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What to Expect If a COVID-19 Contact Tracer Calls You

Health + Wellness
If you get a call from a number you don't recognize, don't hit decline — it might be a contact tracer calling to let you know that someone you've been near has tested positive for the coronavirus. blackCAT / Getty Images

By Joni Sweet

If you get a call from a number you don't recognize, don't hit decline — it might be a contact tracer calling to let you know that someone you've been near has tested positive for the coronavirus.


Ignoring calls from contact tracers could put you at risk of unknowingly transmitting the virus to your loved ones.

It can even land you in legal hot water if you knowingly avoid contact tracers.

Earlier this month, officials in Rockland County, New York, sent subpoenas to eight people who refused to participate in contact tracing and threatened them with thousands of dollars in fines.

Hearing the phrase "You may have been exposed to the coronavirus" coming from the other end of the line can be scary, but it's important to stay on the phone. Here's what to expect if you get a call from a contact tracer.

Interviews With Contact Tracers

Contact tracing is a public health strategy that involves identifying everyone who may have been in contact with a person who has the coronavirus. Contact tracers collect information and provide guidance to help contain the transmission of disease.

It's been used during outbreaks of sexually transmitted infections (STIs), Ebola, measles, and now the coronavirus that causes COVID-19.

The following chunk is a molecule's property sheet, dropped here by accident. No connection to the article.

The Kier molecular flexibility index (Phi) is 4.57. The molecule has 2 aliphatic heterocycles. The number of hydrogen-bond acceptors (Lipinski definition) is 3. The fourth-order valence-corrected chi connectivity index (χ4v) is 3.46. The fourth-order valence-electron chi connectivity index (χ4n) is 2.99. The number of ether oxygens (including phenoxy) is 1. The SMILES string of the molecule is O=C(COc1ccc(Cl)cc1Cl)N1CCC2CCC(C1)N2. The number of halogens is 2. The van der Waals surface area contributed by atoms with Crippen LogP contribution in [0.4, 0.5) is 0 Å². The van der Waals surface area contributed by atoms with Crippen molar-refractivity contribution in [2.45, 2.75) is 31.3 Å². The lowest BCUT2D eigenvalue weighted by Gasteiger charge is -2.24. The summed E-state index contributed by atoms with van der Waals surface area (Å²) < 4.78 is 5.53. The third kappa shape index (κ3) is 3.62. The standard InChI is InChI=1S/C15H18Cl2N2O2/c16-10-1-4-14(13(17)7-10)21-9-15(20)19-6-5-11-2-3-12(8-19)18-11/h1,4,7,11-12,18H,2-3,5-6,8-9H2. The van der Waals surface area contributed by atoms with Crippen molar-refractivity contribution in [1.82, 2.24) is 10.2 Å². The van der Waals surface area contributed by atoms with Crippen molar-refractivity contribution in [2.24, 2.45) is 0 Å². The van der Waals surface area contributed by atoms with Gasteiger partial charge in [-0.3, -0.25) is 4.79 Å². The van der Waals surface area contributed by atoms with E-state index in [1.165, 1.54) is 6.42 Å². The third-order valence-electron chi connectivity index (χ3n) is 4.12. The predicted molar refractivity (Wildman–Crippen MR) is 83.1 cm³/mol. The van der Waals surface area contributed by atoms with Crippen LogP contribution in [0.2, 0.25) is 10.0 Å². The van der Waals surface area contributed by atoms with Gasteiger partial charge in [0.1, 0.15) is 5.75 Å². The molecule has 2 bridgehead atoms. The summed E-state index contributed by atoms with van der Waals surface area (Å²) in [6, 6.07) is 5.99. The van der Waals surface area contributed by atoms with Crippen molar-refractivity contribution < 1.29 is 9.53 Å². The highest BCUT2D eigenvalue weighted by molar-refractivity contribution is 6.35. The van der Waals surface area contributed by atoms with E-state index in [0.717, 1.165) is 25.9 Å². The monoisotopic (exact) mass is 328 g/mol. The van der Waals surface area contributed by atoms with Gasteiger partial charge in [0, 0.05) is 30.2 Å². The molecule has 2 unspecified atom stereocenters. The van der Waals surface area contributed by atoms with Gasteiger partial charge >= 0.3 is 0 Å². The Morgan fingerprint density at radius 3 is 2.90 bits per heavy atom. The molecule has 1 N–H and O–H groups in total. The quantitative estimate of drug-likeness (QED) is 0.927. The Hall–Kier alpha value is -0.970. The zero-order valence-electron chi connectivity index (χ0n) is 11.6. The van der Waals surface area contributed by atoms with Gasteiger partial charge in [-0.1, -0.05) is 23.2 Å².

It starts when the local department of health gets a report of a confirmed case of the coronavirus in its community and gives that person a call. The contact tracer usually provides information on how to isolate and when to get treatment, then tries to figure out who else the person may have exposed.

"We ask who they've been in contact with in the 48 hours prior to symptom onset, or 2 days before the date of their positive test if they don't have symptoms," said Dr. Heidi Gullett, associate director of the Center for Community Health Integration at the Case Western Reserve University School of Medicine and medical director of the Cuyahoga County Board of Health in Ohio.

If the person with the coronavirus hasn't left their home much, it's a relatively straightforward process.

The interview can get a lot more involved if the person has been traveling, working outside the home, socializing, and seeing lots of other people. The person might need to review their calendar, create a timeline of everywhere they've been, and figure out how long they spent with different individuals.

"We're not concerned about every single contact with others, just the high-risk contacts, defined as being within 6 feet of someone else for 15 minutes or more," said Brian Labus, assistant professor of epidemiology and biostatistics at the University of Nevada, Las Vegas' School of Public Health and a member of Nevada Gov. Steve Sisolak's task force to advise on the scientific aspects of the COVID-19 pandemic.

The case interviews can take anywhere from 30 minutes to a few hours, depending on the complexity.

“You’ve Been Exposed”

After the case interview, contact tracers will get to work calling the folks who may have been exposed to the coronavirus by the person who tested positive.